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Whose Europe?: The Turn Towards Democracy

Dennis Smith (Editor), Sue Wright (Editor)
ISBN: 978-0-631-21918-7
270 pages
February 2000, Wiley-Blackwell
Whose Europe?: The Turn Towards Democracy (0631219188) cover image
A spectre is haunting Europe - the spectre of democracy. How can the European Union be made more democratic? In whose Europe, a team of international scholars identifies barriers to further democratisation, explore potential bridges to greater democratic participation, and analyse the long term social processes shaping the new Europe.
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Prologue (John Rex).

The Turn Towards Democracy: Dennis Smith and Sue Wright ( Aston University).

Part I: Barriers:.

Our 'common European home' - but who owns the house? John Markoff (University of Pittsburgh).

Language, autonomy and national identity in Catalonia: Charlotte Hoffman (University of Salford).

A community that can communicate? The linguistic factor in European integration: Sue Wright (Aston University).

Third country nationals as European citizens: the case defended: Andreas Follesdall (Oslo University).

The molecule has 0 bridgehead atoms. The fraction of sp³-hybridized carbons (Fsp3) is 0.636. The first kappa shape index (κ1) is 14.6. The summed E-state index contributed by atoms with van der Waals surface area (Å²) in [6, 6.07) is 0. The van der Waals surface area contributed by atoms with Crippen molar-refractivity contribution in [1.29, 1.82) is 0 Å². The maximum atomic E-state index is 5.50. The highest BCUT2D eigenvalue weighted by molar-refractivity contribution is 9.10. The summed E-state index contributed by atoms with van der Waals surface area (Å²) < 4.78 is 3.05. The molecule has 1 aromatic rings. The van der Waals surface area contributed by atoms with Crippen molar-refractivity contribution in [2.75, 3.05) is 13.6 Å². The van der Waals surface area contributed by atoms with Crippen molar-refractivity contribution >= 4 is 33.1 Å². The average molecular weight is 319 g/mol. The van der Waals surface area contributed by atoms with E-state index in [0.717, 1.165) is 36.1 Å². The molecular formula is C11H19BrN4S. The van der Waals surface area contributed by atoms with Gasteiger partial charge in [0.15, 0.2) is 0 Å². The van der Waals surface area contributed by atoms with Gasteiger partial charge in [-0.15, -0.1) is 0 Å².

Part II: Bridges: .

The European public sphere and the deficit of democracy: Reiner Grundmann (Aston University).

Extending ethnolinguistic democracy in Europe: the case of Wales: Stephen May (University of Bristol).

Towards a post-national polity: the emergence of the network society in Europe: Barry Axford and Richard Huggins (Oxford Brookes University).

Citizenship and human rights - particular and universal worlds and the prospects for European citizenship: David Jary (Staffordshire University).

Part III: Processes:.

Making Europe: processes of Europe-formation since 1945: Dennis Smith (Aston University).

National pride and the meaning of Europe: a comparative study of Britain and Spain: Pablo Jáuregui (European University Institute, Florence).

Democracy in Eastern Europe as a civilizing process: Harald Wydra (University of Regensurg).

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  • Clear analysis of a highly topical and controversial theme
  • A well-integrated text drawing on the perspectives of sociology, history, sociolinguistics and political theory
  • Highly focused but wide-ranging: themes include citizenship, language, devolution, and the EU's relations with the United States and Eastern Europe.
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